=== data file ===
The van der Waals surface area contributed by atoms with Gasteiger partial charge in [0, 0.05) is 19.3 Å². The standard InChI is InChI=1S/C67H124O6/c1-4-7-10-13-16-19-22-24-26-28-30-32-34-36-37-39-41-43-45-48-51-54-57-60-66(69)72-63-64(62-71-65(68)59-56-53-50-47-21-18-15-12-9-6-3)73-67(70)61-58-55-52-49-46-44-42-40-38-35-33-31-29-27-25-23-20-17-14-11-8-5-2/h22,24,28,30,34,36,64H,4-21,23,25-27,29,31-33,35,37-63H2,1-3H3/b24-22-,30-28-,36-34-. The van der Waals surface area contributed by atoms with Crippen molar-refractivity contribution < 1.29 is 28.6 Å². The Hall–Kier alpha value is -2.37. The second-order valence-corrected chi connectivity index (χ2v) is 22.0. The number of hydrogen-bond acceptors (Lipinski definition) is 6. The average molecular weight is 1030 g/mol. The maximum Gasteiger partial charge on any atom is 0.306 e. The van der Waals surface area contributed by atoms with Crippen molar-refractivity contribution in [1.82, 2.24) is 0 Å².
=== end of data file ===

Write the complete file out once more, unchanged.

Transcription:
The van der Waals surface area contributed by atoms with Gasteiger partial charge in [0, 0.05) is 19.3 Å². The standard InChI is InChI=1S/C67H124O6/c1-4-7-10-13-16-19-22-24-26-28-30-32-34-36-37-39-41-43-45-48-51-54-57-60-66(69)72-63-64(62-71-65(68)59-56-53-50-47-21-18-15-12-9-6-3)73-67(70)61-58-55-52-49-46-44-42-40-38-35-33-31-29-27-25-23-20-17-14-11-8-5-2/h22,24,28,30,34,36,64H,4-21,23,25-27,29,31-33,35,37-63H2,1-3H3/b24-22-,30-28-,36-34-. The van der Waals surface area contributed by atoms with Crippen molar-refractivity contribution < 1.29 is 28.6 Å². The Hall–Kier alpha value is -2.37. The second-order valence-corrected chi connectivity index (χ2v) is 22.0. The number of hydrogen-bond acceptors (Lipinski definition) is 6. The average molecular weight is 1030 g/mol. The maximum Gasteiger partial charge on any atom is 0.306 e. The van der Waals surface area contributed by atoms with Crippen molar-refractivity contribution in [1.82, 2.24) is 0 Å².